Thursday, September 8, 2011

Latin Lives

Knowing the Latin names of plants is about communication, not snobbery.  As the scientific or “universal” language of botany, Latin enables us to communicate with gardeners in Egypt, Japan and Honduras, and hopefully, helps us find the plant we want at our local garden shop.

A plant’s scientific name is often descriptive of its appearance:
Hydrangea quercifolia literally has oak-like leaves;

Or tells us from where it originated:
Juniperus occidentalis is native to the western United States;

Or who “discovered” it:
Kalmia latifolia is one of many evergreens named after Pehr Kalm, an 18th century Scandinavian explorer who collected plants from all over eastern North America.

Still, some people find common names more appealing.  Butterfly Bush seems nicer than Buddleia davidii, and Golden Creeping Jenny has more charm than Lysimachia nummularia 'Aurea'.

But then consider Pink Tickseed and Spotted Dead Nettle (Coreopsis rosea and Lamium maculatum respectively).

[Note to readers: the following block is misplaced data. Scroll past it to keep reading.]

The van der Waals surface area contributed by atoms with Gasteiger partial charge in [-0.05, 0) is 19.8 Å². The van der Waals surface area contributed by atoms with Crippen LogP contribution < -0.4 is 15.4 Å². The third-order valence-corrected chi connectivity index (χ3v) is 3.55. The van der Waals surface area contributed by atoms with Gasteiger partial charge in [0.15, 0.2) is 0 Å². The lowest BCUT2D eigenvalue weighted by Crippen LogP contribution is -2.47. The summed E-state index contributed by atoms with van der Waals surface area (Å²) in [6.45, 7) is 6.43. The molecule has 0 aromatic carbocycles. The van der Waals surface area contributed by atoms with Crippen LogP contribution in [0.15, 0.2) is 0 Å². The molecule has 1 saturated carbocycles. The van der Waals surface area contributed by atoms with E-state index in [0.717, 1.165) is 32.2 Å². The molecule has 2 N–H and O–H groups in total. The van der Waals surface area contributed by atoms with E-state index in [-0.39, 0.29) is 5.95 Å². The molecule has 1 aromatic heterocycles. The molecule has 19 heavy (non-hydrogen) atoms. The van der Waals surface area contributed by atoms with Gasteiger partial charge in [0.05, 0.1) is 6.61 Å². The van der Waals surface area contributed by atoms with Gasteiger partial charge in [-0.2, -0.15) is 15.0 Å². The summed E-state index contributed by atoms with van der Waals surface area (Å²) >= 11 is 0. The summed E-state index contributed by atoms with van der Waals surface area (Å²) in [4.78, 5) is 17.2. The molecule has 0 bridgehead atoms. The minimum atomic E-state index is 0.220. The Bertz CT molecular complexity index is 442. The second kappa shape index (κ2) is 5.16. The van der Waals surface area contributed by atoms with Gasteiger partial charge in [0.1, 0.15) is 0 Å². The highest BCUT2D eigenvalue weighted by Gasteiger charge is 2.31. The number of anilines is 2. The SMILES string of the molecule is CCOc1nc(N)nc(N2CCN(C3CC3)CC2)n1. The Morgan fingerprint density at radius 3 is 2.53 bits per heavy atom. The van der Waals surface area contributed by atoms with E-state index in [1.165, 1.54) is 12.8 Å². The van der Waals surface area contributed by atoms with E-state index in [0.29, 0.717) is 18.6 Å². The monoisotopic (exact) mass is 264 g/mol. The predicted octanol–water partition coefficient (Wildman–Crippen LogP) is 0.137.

Not quite the same allure.

Also, things can get really confusing when the same plant has multiple common names.
Arkansas Blue Star, Arkansas Amsonia and Hubricht’s Blue Star are all Amsonia hubrichtii.

Or, completely different plants share the same common name.
I’ve heard Liriodendron tulipifera, Magnolia liliiflora and Magnolia x soulangeana all referred to as “tulip tree”… a slight problem if I am hoping for a spring-blooming ornamental and end up with a stately canopy tree that can grow 100’ tall.

So, knowing the Latin names of plants is important, right?  But pronunciations can be intimidating.  Sometimes we luck out and the common name is the scientific name:
Hosta = Hosta;
or is based on the scientific name:
Peony = Paeonia,
so we are used to hearing and saying these names.

But I’m often stumped by Latin pronunciations, especially when I have only read names in a book or article but not heard them spoken.  So what do I do?  I ask for help.  I ask friends.  I ask at my local garden center.  I ask Master Gardeners and commercial plant growers.  And I ask when I visit other gardens.  What is this plant?  And what is it called, scientifically or in the trade?

And I think of ways to remember how to pronounce these names.  I often make mistakes and am an object of ridicule.  That’s okay.  In the end, everyone needs help with the Latin… even the pros.

So, check back often for helpful hints on pronouncing some of the toughest names in botanical nomenclature… or at least the ones I’ve noticed everyone seems to struggle with a lot.

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